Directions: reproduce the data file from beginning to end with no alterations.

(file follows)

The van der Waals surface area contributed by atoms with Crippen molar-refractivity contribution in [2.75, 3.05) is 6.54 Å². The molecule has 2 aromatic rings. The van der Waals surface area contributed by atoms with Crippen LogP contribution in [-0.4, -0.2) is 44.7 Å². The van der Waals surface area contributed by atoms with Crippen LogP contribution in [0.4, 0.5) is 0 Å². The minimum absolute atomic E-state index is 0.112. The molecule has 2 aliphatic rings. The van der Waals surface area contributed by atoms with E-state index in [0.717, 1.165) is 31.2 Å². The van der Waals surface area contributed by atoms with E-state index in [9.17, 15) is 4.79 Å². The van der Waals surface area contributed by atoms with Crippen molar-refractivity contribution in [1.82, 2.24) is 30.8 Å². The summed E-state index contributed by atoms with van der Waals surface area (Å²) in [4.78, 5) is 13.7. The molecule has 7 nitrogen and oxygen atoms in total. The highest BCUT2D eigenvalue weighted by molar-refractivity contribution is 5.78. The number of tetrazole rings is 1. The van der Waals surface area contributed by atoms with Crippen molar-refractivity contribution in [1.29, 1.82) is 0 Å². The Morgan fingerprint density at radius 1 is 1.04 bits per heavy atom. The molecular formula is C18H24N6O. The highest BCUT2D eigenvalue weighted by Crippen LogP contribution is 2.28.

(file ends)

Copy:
The van der Waals surface area contributed by atoms with Crippen molar-refractivity contribution in [2.75, 3.05) is 6.54 Å². The molecule has 2 aromatic rings. The van der Waals surface area contributed by atoms with Crippen LogP contribution in [-0.4, -0.2) is 44.7 Å². The van der Waals surface area contributed by atoms with Crippen LogP contribution in [0.4, 0.5) is 0 Å². The minimum absolute atomic E-state index is 0.112. The molecule has 2 aliphatic rings. The van der Waals surface area contributed by atoms with E-state index in [0.717, 1.165) is 31.2 Å². The van der Waals surface area contributed by atoms with E-state index in [9.17, 15) is 4.79 Å². The van der Waals surface area contributed by atoms with Crippen molar-refractivity contribution in [1.82, 2.24) is 30.8 Å². The summed E-state index contributed by atoms with van der Waals surface area (Å²) in [4.78, 5) is 13.7. The molecule has 7 nitrogen and oxygen atoms in total. The highest BCUT2D eigenvalue weighted by molar-refractivity contribution is 5.78. The number of tetrazole rings is 1. The van der Waals surface area contributed by atoms with Crippen molar-refractivity contribution in [1.29, 1.82) is 0 Å². The Morgan fingerprint density at radius 1 is 1.04 bits per heavy atom. The molecular formula is C18H24N6O. The highest BCUT2D eigenvalue weighted by Crippen LogP contribution is 2.28.